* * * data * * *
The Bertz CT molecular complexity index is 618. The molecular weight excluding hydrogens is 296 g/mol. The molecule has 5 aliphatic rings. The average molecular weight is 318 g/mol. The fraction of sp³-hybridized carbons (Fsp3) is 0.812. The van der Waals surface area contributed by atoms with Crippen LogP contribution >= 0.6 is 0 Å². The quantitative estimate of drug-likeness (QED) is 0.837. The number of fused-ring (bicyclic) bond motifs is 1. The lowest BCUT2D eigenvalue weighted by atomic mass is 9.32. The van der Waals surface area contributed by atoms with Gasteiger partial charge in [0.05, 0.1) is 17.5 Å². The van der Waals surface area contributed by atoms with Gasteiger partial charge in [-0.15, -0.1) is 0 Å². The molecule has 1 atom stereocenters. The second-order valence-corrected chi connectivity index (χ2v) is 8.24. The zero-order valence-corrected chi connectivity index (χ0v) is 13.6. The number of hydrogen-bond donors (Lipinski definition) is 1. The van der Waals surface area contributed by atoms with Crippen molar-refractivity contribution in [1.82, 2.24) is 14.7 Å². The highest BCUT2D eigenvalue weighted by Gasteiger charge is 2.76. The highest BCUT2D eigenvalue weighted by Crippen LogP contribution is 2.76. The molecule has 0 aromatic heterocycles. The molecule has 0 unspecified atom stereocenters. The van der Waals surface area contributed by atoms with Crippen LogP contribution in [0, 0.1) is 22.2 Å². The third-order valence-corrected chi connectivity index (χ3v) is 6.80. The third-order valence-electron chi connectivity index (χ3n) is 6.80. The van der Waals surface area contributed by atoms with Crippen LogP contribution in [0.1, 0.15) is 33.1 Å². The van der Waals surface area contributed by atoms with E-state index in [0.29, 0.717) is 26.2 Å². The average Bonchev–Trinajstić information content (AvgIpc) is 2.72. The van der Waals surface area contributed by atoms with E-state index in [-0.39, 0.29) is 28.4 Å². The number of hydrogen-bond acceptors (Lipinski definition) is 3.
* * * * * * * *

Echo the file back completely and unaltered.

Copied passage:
The Bertz CT molecular complexity index is 618. The molecular weight excluding hydrogens is 296 g/mol. The molecule has 5 aliphatic rings. The average molecular weight is 318 g/mol. The fraction of sp³-hybridized carbons (Fsp3) is 0.812. The van der Waals surface area contributed by atoms with Crippen LogP contribution >= 0.6 is 0 Å². The quantitative estimate of drug-likeness (QED) is 0.837. The number of fused-ring (bicyclic) bond motifs is 1. The lowest BCUT2D eigenvalue weighted by atomic mass is 9.32. The van der Waals surface area contributed by atoms with Gasteiger partial charge in [0.05, 0.1) is 17.5 Å². The van der Waals surface area contributed by atoms with Gasteiger partial charge in [-0.15, -0.1) is 0 Å². The molecule has 1 atom stereocenters. The second-order valence-corrected chi connectivity index (χ2v) is 8.24. The zero-order valence-corrected chi connectivity index (χ0v) is 13.6. The number of hydrogen-bond donors (Lipinski definition) is 1. The van der Waals surface area contributed by atoms with Crippen molar-refractivity contribution in [1.82, 2.24) is 14.7 Å². The highest BCUT2D eigenvalue weighted by Gasteiger charge is 2.76. The highest BCUT2D eigenvalue weighted by Crippen LogP contribution is 2.76. The molecule has 0 aromatic heterocycles. The molecule has 0 unspecified atom stereocenters. The van der Waals surface area contributed by atoms with Crippen LogP contribution in [0, 0.1) is 22.2 Å². The third-order valence-corrected chi connectivity index (χ3v) is 6.80. The third-order valence-electron chi connectivity index (χ3n) is 6.80. The van der Waals surface area contributed by atoms with Crippen LogP contribution in [0.1, 0.15) is 33.1 Å². The van der Waals surface area contributed by atoms with E-state index in [0.29, 0.717) is 26.2 Å². The average Bonchev–Trinajstić information content (AvgIpc) is 2.72. The van der Waals surface area contributed by atoms with E-state index in [-0.39, 0.29) is 28.4 Å². The number of hydrogen-bond acceptors (Lipinski definition) is 3.